Atheists in Music & Art

BarcelonaFountain

[Editor's Note: This is a guest post by AJ Johnson. Raised Baptist in the Bible Belt, she became an atheist after learning about evolution and the immoral verses in the Bible. She's a former development director of American Atheists and currently serves on the board of Recovering from Religion and as the development adviser for Black Atheists of America, as well as playing bass guitar in her spare time. Follow her on Twitter, or read her blog, Happiest Atheist.] Completing the Movement I … [Read more...]

On the Tragedy in Newtown

CandleInDark

I hate having to write posts like this, but it's too huge a story to ignore. Less than two weeks before Christmas, America is again reeling from a mass killing - one of several this year, but the worst in a while - at the Sandy Hook Elementary School in Newtown, Connecticut. Not counting the shooter, who committed suicide at the scene, twenty-six people died, most of them young children. In politically motivated mass murders, like Anders Behring Breivik in Norway or Wade Michael Page in the … [Read more...]

Video: My Dating and Relationships Panel at Skepticon V

Skepticon Logo

          As I mentioned earlier, I took part in a discussion panel at Skepticon V last month, How Should Rationalists Approach Relationships and Marriage?The video of that panel is now available online, so if you'd like to see it, enjoy: Thanks to Jesse Galef for inviting me to participate, and thanks as well to my fellow panelists Chana Messinger, Matt Dillahunty, and Julia Galef. We'll have to do this again sometime... like maybe next year! … [Read more...]

Diversity Doesn’t Just Happen: A Response to Michael Shermer

We're talking about diversity in the skeptical community again, this time occasioned by some unfortunate and ignorant comments from Michael Shermer about atheism and skepticism being "a guy thing", which drew a predictably sharp response. As Jacques Rousseau said, it's just barely possible that Shermer might have meant this statement descriptively, rather than normatively. But he then proceeded to dig the hole much deeper with this comment on Twitter which leaves absolutely no room for … [Read more...]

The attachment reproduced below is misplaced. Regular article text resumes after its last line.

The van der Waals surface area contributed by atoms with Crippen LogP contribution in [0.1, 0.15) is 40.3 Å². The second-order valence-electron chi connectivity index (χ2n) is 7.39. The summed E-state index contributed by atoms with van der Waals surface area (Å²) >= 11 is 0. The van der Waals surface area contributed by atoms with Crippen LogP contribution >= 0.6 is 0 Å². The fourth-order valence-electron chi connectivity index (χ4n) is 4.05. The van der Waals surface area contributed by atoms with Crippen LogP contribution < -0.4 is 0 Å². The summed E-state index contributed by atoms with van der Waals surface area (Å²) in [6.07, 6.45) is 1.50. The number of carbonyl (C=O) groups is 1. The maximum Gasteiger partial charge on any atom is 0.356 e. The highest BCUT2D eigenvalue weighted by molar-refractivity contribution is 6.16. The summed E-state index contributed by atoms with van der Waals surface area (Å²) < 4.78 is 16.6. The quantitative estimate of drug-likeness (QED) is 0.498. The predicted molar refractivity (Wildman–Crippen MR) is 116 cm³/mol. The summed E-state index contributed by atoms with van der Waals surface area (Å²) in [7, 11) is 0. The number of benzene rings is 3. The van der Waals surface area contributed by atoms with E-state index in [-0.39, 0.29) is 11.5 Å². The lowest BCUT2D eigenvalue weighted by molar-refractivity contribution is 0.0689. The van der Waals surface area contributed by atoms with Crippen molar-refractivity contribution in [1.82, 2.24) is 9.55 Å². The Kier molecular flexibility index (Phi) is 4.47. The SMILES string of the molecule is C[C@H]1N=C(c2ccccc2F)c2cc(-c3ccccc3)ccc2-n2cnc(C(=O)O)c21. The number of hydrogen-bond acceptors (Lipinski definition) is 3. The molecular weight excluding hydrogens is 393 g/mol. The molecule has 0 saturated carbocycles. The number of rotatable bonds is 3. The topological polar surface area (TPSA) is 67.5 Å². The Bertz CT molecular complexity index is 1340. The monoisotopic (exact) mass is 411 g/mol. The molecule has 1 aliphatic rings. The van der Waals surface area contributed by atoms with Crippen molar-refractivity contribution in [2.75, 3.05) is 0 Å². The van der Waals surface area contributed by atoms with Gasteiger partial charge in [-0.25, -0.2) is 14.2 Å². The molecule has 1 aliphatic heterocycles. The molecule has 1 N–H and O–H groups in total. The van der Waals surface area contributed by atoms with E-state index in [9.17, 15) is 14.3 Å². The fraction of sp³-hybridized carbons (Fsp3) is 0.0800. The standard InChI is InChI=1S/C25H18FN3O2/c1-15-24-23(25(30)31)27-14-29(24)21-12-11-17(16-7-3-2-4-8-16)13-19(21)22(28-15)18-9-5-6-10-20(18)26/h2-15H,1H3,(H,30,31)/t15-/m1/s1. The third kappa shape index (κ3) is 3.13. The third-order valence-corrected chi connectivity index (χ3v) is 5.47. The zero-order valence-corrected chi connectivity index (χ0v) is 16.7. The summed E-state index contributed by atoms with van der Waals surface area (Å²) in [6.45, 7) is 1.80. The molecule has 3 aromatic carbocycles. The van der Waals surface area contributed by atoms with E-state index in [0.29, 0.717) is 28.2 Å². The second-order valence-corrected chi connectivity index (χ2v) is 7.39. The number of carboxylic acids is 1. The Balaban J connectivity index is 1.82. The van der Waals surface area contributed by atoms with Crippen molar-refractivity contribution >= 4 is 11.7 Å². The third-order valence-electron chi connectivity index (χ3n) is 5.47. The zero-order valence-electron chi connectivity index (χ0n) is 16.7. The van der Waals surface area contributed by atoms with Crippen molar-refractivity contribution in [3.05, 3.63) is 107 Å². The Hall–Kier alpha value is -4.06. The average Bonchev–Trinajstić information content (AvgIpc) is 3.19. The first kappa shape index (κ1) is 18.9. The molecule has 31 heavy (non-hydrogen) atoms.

The Great Panic of 2012 and the Balm of Skepticism

All throughout this year, I've been hearing people excitedly claiming that December 21, 2012, one week from today, will be the date of some major world event. Amusingly, the many New Age authors who've written about this date all have completely different ideas of what specifically is going to happen - they don't even agree on whether it's going to be good or bad. (See the inset image for this post for a few of the ideas that have been proposed: "Eloheim and the council", galactic alignment, … [Read more...]

Book Review: A Year of Biblical Womanhood

Summary: A personable, good-humored example of the liberal-theist cherry-picking ethic. I recently wrote about the evangelical writer Rachel Held Evans and whether her book, A Year of Biblical Womanhood, can undo Christianity's entrenched ideals of patriarchy. I still don't think that's likely, but I've read the book now, so I'd like to offer some more thoughts. Evans lives in Tennessee and describes herself as an evangelical Christian, but as evangelicals go, she's hardly typical. She belongs … [Read more...]

Why Is America’s Most Progressive Voting Block Often Overlooked?

This article was originally published on AlterNet. The renowned physicist Max Planck once said, "A new scientific truth does not triumph by convincing its opponents and making them see the light, but rather because its opponents eventually die, and a new generation grows up that is familiar with it." And this isn't just true of science: the same principle holds true in the political arena. Most progressive advances don't come about because vast numbers of people are persuaded to drop their … [Read more...]

The Republican Stupid-Party Spiral Dilemma

In an interview late last month, Republican senator Marco Rubio, who's widely viewed to be laying the groundwork for a 2016 presidential run, announced that he doesn't know how old the Earth is: I'm not a scientist, man. I can tell you what recorded history says, I can tell you what the Bible says, but I think that's a dispute amongst theologians and I think it has nothing to do with the gross domestic product or economic growth of the United States. I can't help suggesting that perhaps … [Read more...]

The Bible as Engine of Extremism, Continued

In my previous post on "Southern Slavery As It Was", I cited two modern-day Christian pastors who claim that black slavery was a positive and beneficial institution. To throw some cold water on their rosy claims, in this post we'll hear from a person with firsthand experience of it: Frederick Douglass, the great American abolitionist and orator who himself escaped from bondage and later chronicled his experiences. I'll cite passages from Wilson and Wilkins' book asserting the gentle and … [Read more...]

Southern Slavery As It Was: The Bible as Engine of Extremism

This weekend I saw Lincoln, which was a tremendous movie. Daniel Day-Lewis gives a compelling performance as President Abraham Lincoln during the closing days of the Civil War, when he battled with a fractious Congress to ratify the 13th Amendment to the Constitution, which outlawed slavery permanently in the United States. Among the movie's many strong points is that it unambiguously presents the Civil War as first and foremost a battle over slavery (which, according to the people who started … [Read more...]


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